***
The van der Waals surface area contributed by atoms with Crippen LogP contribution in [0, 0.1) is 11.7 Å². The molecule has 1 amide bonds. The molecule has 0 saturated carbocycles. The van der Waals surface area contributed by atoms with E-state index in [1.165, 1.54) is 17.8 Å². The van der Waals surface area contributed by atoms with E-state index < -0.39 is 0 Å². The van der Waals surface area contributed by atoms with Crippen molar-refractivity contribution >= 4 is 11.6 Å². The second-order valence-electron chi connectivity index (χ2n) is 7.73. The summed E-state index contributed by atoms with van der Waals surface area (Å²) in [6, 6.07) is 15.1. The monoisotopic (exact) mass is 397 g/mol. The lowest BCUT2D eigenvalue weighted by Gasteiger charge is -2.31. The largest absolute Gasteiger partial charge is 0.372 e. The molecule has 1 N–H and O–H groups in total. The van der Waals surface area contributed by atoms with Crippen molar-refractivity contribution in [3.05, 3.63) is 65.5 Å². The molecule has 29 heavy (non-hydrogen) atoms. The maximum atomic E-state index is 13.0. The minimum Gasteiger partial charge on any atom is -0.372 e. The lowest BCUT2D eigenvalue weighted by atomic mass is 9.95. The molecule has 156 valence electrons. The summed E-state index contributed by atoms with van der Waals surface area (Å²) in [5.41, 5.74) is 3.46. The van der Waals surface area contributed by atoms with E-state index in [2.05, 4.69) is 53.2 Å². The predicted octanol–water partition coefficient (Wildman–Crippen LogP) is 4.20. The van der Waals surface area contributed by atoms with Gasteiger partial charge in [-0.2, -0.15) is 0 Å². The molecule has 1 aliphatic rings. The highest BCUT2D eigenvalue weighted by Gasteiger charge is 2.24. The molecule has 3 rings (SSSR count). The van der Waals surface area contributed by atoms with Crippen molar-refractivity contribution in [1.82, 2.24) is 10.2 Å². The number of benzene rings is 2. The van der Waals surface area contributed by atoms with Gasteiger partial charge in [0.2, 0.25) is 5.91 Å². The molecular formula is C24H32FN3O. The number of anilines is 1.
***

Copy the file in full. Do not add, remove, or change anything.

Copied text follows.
The van der Waals surface area contributed by atoms with Crippen LogP contribution in [0, 0.1) is 11.7 Å². The molecule has 1 amide bonds. The molecule has 0 saturated carbocycles. The van der Waals surface area contributed by atoms with E-state index in [1.165, 1.54) is 17.8 Å². The van der Waals surface area contributed by atoms with E-state index < -0.39 is 0 Å². The van der Waals surface area contributed by atoms with Crippen molar-refractivity contribution >= 4 is 11.6 Å². The second-order valence-electron chi connectivity index (χ2n) is 7.73. The summed E-state index contributed by atoms with van der Waals surface area (Å²) in [6, 6.07) is 15.1. The monoisotopic (exact) mass is 397 g/mol. The lowest BCUT2D eigenvalue weighted by Gasteiger charge is -2.31. The largest absolute Gasteiger partial charge is 0.372 e. The molecule has 1 N–H and O–H groups in total. The van der Waals surface area contributed by atoms with Crippen molar-refractivity contribution in [3.05, 3.63) is 65.5 Å². The molecule has 29 heavy (non-hydrogen) atoms. The maximum atomic E-state index is 13.0. The minimum Gasteiger partial charge on any atom is -0.372 e. The lowest BCUT2D eigenvalue weighted by atomic mass is 9.95. The molecule has 156 valence electrons. The summed E-state index contributed by atoms with van der Waals surface area (Å²) in [5.41, 5.74) is 3.46. The van der Waals surface area contributed by atoms with E-state index in [2.05, 4.69) is 53.2 Å². The predicted octanol–water partition coefficient (Wildman–Crippen LogP) is 4.20. The van der Waals surface area contributed by atoms with Gasteiger partial charge in [-0.2, -0.15) is 0 Å². The molecule has 1 aliphatic rings. The highest BCUT2D eigenvalue weighted by Gasteiger charge is 2.24. The molecule has 3 rings (SSSR count). The van der Waals surface area contributed by atoms with Crippen molar-refractivity contribution in [1.82, 2.24) is 10.2 Å². The number of benzene rings is 2. The van der Waals surface area contributed by atoms with Gasteiger partial charge in [0.2, 0.25) is 5.91 Å². The molecular formula is C24H32FN3O. The number of anilines is 1.